Poverty as a campaign issue?

Poverty as a campaign issue?

The 2020 election is in full swing, but poverty – which directly affects more than 38 million Americans – hasn’t been part of the conversation. For politicians with solutions to offer, ignoring poverty may be a strategic mistake. As the Rev. Dr. William Barber, of the Poor People’s Campaign and Dr. Liz Theoharis, of Union Theological Seminary explain on CNN.com, focusing on the common interests of poor black, white and brown people could fundamentally change the political landscape:

This voting bloc remains largely ignored by the major political parties. They and other poor Americans rarely hear a politician call their name and speak to their conditions. In the more than 20 debates leading up to the 2016 elections, there was not a single hour dedicated to poverty or economic insecurity. This is true across party lines: Democratic candidates seemingly run from using the word “poor” or addressing poverty, focusing mainly on the middle class, while Republicans racialize poverty. As a result, 150 years after the 15th amendment, millions of voters are walking away from the ballot box.


EITC should benefit younger and older workers
The Earned Income Tax Credit lifts millions of workers out of poverty. But while the policy has been an economic boon for those who qualify, it also leaves out plenty of working people earning low incomes, including childless workers under 25 and over 64. Some states are stepping in to fix this problem on their own, while federal action is pending.  Aidan Davis of the Institute on Taxation and Economic Policy has more: 

ITEP’s new report makes the case for three valuable enhancements lawmakers in states with existing EITCs can make to help improve tax equity and boost economic security for these workers: Expand age eligibility to include childless 18-to-24-year-old workers; expand age eligibility to the 65 and over working population; and expand existing state credits to 100 percent of the federal credit for all childless adults (including those 25-64 years old) while also expanding age eligibility.


The Black Rural South deserves special attention
After the 2016 election, media narratives turned to the “forgotten Americans” who live in Appalachia and the Rust Belt. But we haven’t heard much about the forgotten Americans who live in America’s rural Black Belt. Greg Kaufmann argues in The Nation that candidates should follow in the footsteps of former presidents John F. Kennedy and Lyndon Johnson with specific policy proposals to end the inequalities that face many rural black southerners:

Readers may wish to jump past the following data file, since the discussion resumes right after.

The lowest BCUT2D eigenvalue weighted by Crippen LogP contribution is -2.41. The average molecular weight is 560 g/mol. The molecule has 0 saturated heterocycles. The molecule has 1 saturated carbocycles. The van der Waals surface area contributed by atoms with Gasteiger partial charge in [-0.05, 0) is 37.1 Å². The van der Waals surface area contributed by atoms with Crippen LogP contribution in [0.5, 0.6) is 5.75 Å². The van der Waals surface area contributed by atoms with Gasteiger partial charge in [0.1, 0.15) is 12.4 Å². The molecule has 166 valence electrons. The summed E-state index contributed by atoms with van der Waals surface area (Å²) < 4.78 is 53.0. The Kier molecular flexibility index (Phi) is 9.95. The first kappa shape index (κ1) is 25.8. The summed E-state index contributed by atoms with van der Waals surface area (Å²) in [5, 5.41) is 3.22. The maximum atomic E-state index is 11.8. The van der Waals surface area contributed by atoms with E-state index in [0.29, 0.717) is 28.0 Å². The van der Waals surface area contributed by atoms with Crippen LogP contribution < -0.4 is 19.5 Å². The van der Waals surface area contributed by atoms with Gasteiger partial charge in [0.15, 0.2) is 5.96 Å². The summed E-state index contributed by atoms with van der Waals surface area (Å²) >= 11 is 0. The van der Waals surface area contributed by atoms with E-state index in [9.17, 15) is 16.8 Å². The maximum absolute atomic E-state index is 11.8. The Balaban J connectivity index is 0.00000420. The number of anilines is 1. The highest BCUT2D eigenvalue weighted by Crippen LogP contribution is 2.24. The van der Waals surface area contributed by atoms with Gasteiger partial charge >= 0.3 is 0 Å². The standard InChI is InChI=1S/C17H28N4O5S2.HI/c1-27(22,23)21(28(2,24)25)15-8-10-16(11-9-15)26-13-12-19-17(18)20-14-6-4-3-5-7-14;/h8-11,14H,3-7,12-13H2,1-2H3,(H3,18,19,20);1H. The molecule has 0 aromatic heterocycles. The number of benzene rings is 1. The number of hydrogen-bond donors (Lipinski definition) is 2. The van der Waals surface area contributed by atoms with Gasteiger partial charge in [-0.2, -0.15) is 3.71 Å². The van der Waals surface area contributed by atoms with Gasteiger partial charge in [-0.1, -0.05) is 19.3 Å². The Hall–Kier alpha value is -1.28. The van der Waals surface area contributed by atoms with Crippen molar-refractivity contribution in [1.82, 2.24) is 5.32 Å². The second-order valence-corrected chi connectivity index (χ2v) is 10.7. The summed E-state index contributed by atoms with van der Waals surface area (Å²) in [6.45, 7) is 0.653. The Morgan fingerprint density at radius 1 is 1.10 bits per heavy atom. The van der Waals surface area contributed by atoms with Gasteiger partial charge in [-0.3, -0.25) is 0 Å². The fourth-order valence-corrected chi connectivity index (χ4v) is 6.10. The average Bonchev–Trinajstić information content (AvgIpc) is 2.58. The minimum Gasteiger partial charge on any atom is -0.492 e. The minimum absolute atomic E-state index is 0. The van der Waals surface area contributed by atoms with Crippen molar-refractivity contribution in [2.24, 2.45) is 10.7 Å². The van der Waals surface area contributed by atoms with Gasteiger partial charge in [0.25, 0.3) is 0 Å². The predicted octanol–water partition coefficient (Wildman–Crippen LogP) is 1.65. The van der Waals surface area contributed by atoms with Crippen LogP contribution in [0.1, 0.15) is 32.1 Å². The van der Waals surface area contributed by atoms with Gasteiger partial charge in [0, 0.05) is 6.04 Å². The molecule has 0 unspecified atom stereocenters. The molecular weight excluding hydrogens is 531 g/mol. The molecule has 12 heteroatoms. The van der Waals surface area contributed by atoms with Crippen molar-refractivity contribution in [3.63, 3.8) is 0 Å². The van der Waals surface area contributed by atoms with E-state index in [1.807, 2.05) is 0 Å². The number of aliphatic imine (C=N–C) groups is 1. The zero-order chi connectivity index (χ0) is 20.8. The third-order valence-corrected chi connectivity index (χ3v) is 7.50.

The name “Black Belt” originally referred to the region’s dark, clay soil, before eventually coming to signify its high population of African Americans as well. Today, the region’s roughly 300 rural counties—in Alabama, Arkansas, Florida, Georgia, Louisiana, Mississippi, North Carolina, South Carolina, Tennessee, Texas, and Virginia—each have populations that are between 30 and 80 percent African American. We’re just two weeks away from the South Carolina Democratic primary, on February 29; six more Black Belt states will vote on March 3. It’s time for a presidential candidate to not only engage with the needs of people living in this region but also begin to rectify a history of exploitation and neglect.

Student loans cost more if you’re black and Hispanic
Student loan debt is an increasingly visible crisis. But while reporting on student debt often focuses on the population as a whole, millions of students of color carry a particularly heavy burden, because lenders charge more to students attending minority serving schools. The Student Borrower’s Protection Center’s “Educational Redlining” report finds that found graduates of Historically Black Colleges and Universities and Hispanic-serving Institutions were offered student loans that cost more than those who went to non minority serving institutions. NBC News’s Gwen Aviles has more:

“It seems apparent when you do the side-by-side comparisons that where this hypothetical borrower went to school mattered in terms of how Upstart measured their creditworthiness, and that to Upstart there’s a penalty for attending an HBCU or HSI,” Kat Welbeck, the civil rights counsel at the Student Borrower Protection Center, said. Welbeck called the finding especially “alarming,” given that HBCUs and HSIs play a significant role in expanding access to higher education. Not only do they serve underrepresented racial and cultural groups, but these institutions are more likely to enroll women and older students.


Number of the Day
271,770 – The total number of adult workers that would see an income boost if Louisiana’s extended its state Earned Income Tax Credit to workers as young as 18 and older than 65, and matched more than the current 5% of the federal credit. (Source: ITEP)